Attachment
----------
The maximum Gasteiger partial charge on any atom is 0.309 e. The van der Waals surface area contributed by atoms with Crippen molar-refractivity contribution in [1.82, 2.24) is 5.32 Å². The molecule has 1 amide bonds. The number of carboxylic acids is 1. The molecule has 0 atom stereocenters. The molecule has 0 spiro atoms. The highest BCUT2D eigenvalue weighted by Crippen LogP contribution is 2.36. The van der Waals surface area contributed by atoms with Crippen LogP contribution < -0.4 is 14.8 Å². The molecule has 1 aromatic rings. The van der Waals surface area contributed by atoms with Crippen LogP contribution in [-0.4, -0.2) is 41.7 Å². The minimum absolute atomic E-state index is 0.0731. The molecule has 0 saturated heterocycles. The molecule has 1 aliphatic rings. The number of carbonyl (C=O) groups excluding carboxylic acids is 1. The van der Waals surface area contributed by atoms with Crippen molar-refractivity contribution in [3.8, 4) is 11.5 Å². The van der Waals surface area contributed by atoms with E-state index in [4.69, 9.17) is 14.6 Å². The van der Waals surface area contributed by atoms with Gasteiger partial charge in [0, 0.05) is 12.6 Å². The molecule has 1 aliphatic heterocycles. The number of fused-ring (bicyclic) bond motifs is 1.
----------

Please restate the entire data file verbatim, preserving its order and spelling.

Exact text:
The maximum Gasteiger partial charge on any atom is 0.309 e. The van der Waals surface area contributed by atoms with Crippen molar-refractivity contribution in [1.82, 2.24) is 5.32 Å². The molecule has 1 amide bonds. The number of carboxylic acids is 1. The molecule has 0 atom stereocenters. The molecule has 0 spiro atoms. The highest BCUT2D eigenvalue weighted by Crippen LogP contribution is 2.36. The van der Waals surface area contributed by atoms with Crippen LogP contribution < -0.4 is 14.8 Å². The molecule has 1 aromatic rings. The van der Waals surface area contributed by atoms with Crippen LogP contribution in [-0.4, -0.2) is 41.7 Å². The minimum absolute atomic E-state index is 0.0731. The molecule has 0 saturated heterocycles. The molecule has 1 aliphatic rings. The number of carbonyl (C=O) groups excluding carboxylic acids is 1. The van der Waals surface area contributed by atoms with Crippen molar-refractivity contribution in [3.8, 4) is 11.5 Å². The van der Waals surface area contributed by atoms with E-state index in [4.69, 9.17) is 14.6 Å². The van der Waals surface area contributed by atoms with Gasteiger partial charge in [0, 0.05) is 12.6 Å². The molecule has 1 aliphatic heterocycles. The number of fused-ring (bicyclic) bond motifs is 1.